I posted a puzzle here Prove that this is an integer asking people to prove that the following code is indeed an int

``````DECLARE @d INT
SELECT @d = 500
``````

or this the number 5 itself, how do you know that this is an integer?

Well this is pretty easy, you can sql_variant_property with the BaseType property. Run this code

``````IF cast(sql_variant_property(@d,'BaseType') as varchar(20)) = 'int'
PRINT 'yes'
ELSE
PRINT 'no'
``````

As you can see yes is printed, the code below will return int for the number 5

``````select cast(sql_variant_property(5,'BaseType') as varchar(20))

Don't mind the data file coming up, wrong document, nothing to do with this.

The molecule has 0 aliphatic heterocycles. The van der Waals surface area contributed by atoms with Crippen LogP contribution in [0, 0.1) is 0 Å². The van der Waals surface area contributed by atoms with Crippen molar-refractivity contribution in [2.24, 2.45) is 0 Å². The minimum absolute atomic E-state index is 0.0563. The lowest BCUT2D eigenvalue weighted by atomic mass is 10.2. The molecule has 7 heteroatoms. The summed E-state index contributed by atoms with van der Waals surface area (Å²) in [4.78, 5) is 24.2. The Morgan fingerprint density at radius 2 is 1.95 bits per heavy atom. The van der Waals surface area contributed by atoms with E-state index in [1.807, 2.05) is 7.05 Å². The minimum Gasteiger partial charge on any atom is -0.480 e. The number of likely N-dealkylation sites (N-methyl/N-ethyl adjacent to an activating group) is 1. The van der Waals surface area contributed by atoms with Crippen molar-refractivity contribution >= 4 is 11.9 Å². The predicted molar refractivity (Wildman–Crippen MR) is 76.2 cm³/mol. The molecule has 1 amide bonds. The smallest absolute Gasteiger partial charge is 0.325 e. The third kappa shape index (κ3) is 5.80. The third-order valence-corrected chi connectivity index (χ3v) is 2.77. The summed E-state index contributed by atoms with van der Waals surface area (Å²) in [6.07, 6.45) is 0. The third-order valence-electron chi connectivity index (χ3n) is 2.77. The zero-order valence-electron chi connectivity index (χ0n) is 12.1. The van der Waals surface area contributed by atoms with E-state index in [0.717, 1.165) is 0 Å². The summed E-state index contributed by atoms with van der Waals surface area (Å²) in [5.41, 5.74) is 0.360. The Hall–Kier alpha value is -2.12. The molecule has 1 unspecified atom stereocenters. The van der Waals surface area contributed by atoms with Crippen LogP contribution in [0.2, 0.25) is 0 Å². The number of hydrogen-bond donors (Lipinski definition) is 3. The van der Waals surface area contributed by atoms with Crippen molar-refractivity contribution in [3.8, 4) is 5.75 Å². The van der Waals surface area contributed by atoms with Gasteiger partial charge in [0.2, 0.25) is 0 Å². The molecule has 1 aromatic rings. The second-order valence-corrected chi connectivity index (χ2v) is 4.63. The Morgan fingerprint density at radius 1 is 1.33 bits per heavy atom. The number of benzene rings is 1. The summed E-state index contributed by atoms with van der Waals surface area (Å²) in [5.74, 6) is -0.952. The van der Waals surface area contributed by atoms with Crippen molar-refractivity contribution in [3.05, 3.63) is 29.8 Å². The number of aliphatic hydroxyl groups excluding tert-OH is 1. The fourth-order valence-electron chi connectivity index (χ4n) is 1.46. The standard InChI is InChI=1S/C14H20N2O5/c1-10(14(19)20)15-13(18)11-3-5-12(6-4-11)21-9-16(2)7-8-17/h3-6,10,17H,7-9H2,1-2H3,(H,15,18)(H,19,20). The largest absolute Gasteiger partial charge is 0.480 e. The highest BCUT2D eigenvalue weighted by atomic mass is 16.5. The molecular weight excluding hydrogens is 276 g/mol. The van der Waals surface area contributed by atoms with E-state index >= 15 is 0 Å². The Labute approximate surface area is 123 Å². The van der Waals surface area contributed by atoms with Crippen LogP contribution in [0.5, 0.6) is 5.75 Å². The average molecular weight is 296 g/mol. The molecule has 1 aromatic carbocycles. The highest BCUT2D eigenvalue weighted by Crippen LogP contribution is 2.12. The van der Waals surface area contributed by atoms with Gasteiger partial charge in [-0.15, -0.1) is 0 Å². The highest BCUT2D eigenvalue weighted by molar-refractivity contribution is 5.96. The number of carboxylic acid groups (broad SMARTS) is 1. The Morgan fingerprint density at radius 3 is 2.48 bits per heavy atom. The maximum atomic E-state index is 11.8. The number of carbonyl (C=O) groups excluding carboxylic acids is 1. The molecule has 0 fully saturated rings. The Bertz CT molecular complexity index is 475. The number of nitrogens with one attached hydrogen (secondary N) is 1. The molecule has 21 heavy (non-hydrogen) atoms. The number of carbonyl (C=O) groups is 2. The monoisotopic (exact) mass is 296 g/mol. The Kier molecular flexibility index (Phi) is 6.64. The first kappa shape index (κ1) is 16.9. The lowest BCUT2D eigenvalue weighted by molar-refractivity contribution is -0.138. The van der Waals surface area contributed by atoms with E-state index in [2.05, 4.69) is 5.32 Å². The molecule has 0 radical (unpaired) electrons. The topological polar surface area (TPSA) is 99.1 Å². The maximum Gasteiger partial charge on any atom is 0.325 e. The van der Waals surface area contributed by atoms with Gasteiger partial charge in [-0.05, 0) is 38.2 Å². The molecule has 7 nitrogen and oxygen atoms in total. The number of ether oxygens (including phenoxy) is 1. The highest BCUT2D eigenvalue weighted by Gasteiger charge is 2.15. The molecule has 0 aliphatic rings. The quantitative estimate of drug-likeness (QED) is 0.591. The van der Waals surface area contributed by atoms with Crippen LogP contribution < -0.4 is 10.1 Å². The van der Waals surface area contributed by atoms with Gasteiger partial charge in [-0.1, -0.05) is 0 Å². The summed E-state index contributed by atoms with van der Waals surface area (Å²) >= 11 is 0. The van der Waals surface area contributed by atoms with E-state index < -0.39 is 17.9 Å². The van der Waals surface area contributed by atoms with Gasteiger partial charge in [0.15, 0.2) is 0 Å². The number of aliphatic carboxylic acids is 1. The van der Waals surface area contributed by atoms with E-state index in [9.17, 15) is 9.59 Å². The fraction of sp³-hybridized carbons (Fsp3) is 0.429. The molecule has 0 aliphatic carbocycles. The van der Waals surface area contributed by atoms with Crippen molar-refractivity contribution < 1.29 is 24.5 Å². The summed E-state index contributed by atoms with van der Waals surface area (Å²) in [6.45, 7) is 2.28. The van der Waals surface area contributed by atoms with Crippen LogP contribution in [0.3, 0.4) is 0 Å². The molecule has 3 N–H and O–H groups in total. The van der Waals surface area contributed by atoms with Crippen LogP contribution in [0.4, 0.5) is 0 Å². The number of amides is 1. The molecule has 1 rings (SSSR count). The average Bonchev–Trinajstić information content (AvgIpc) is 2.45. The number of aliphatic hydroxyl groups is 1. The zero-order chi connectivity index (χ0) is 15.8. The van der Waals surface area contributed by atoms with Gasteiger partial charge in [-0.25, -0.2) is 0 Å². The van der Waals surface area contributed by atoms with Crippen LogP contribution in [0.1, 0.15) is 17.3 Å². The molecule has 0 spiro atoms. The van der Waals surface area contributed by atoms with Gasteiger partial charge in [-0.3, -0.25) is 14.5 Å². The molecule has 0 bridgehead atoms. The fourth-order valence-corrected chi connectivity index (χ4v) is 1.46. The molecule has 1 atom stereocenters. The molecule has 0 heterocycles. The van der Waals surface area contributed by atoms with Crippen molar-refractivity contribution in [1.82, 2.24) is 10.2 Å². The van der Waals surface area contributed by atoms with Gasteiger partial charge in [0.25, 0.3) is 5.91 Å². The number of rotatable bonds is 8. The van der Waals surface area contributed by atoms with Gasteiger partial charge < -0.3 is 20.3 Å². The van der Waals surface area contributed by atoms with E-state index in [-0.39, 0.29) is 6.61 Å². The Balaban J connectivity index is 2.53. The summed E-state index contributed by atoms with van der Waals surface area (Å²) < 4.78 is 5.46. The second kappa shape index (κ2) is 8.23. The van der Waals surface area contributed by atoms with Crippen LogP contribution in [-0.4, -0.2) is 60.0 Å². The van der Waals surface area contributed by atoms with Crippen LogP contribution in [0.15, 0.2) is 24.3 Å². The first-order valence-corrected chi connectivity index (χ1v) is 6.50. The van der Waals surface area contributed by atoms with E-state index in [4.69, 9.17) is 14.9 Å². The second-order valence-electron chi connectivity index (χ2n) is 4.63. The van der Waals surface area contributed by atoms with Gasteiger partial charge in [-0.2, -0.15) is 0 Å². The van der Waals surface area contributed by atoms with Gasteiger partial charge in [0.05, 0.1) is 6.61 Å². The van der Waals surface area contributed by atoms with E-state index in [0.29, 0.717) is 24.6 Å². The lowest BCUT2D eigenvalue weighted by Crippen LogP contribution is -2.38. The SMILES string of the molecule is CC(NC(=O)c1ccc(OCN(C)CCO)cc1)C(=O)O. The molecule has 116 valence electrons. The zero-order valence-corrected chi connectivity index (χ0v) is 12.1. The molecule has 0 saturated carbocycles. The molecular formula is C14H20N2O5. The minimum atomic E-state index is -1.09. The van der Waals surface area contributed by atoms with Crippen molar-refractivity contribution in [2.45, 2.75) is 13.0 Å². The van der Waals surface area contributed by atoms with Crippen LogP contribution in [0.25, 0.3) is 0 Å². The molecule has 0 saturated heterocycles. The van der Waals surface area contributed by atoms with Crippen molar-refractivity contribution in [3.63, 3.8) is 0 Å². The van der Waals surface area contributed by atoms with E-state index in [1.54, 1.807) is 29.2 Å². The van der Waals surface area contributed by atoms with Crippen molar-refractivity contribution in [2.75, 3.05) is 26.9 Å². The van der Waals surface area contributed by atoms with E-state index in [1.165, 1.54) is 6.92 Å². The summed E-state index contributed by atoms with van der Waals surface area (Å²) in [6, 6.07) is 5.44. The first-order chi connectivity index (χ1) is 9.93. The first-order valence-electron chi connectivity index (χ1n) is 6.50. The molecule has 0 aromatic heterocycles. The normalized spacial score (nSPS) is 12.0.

``````

Here run this

``````select
cast(sql_variant_property(14400195639.123,'BaseType') as varchar(20)) + '(' +
cast(sql_variant_property(14400195639.123,'Precision') as varchar(10)) + ',' +
cast(sql_variant_property(14400195639.123,'Scale') as varchar(10)) + ')'
``````

Running that code will return numeric(14,3)

Now, why would you ever need this? Sometimes it is handy whene you have a table like this

``````declare table Foo(bar smallint ,col1 varchar(40), col2..........)
``````

when you run a query like this

``````select * from Foo where bar = 3
``````

you might get an index scan because 3 is not a smallint and you get a conversion. Here is a way to get around that

``````select * from Foo where bar = convert(smallint,3)
``````

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